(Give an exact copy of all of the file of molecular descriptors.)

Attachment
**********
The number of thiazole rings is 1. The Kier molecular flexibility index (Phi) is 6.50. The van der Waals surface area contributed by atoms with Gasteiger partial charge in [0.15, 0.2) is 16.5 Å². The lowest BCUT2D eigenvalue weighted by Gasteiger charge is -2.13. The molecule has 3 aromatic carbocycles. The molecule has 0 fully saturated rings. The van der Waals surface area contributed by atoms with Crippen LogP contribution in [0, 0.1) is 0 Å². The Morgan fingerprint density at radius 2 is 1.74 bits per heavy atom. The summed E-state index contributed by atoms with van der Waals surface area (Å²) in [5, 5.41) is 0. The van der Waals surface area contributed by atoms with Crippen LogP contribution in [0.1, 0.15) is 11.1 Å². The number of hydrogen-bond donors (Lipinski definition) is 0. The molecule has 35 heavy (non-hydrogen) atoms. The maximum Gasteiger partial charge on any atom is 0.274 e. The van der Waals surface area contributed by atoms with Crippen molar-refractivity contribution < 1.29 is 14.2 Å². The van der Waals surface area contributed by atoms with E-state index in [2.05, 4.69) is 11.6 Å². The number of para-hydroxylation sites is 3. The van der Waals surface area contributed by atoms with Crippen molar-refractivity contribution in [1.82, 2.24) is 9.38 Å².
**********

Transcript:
The number of thiazole rings is 1. The Kier molecular flexibility index (Phi) is 6.50. The van der Waals surface area contributed by atoms with Gasteiger partial charge in [0.15, 0.2) is 16.5 Å². The lowest BCUT2D eigenvalue weighted by Gasteiger charge is -2.13. The molecule has 3 aromatic carbocycles. The molecule has 0 fully saturated rings. The van der Waals surface area contributed by atoms with Crippen LogP contribution in [0, 0.1) is 0 Å². The Morgan fingerprint density at radius 2 is 1.74 bits per heavy atom. The summed E-state index contributed by atoms with van der Waals surface area (Å²) in [5, 5.41) is 0. The van der Waals surface area contributed by atoms with Crippen LogP contribution in [0.1, 0.15) is 11.1 Å². The number of hydrogen-bond donors (Lipinski definition) is 0. The molecule has 35 heavy (non-hydrogen) atoms. The maximum Gasteiger partial charge on any atom is 0.274 e. The van der Waals surface area contributed by atoms with Crippen molar-refractivity contribution < 1.29 is 14.2 Å². The van der Waals surface area contributed by atoms with E-state index in [2.05, 4.69) is 11.6 Å². The number of para-hydroxylation sites is 3. The van der Waals surface area contributed by atoms with Crippen molar-refractivity contribution in [1.82, 2.24) is 9.38 Å².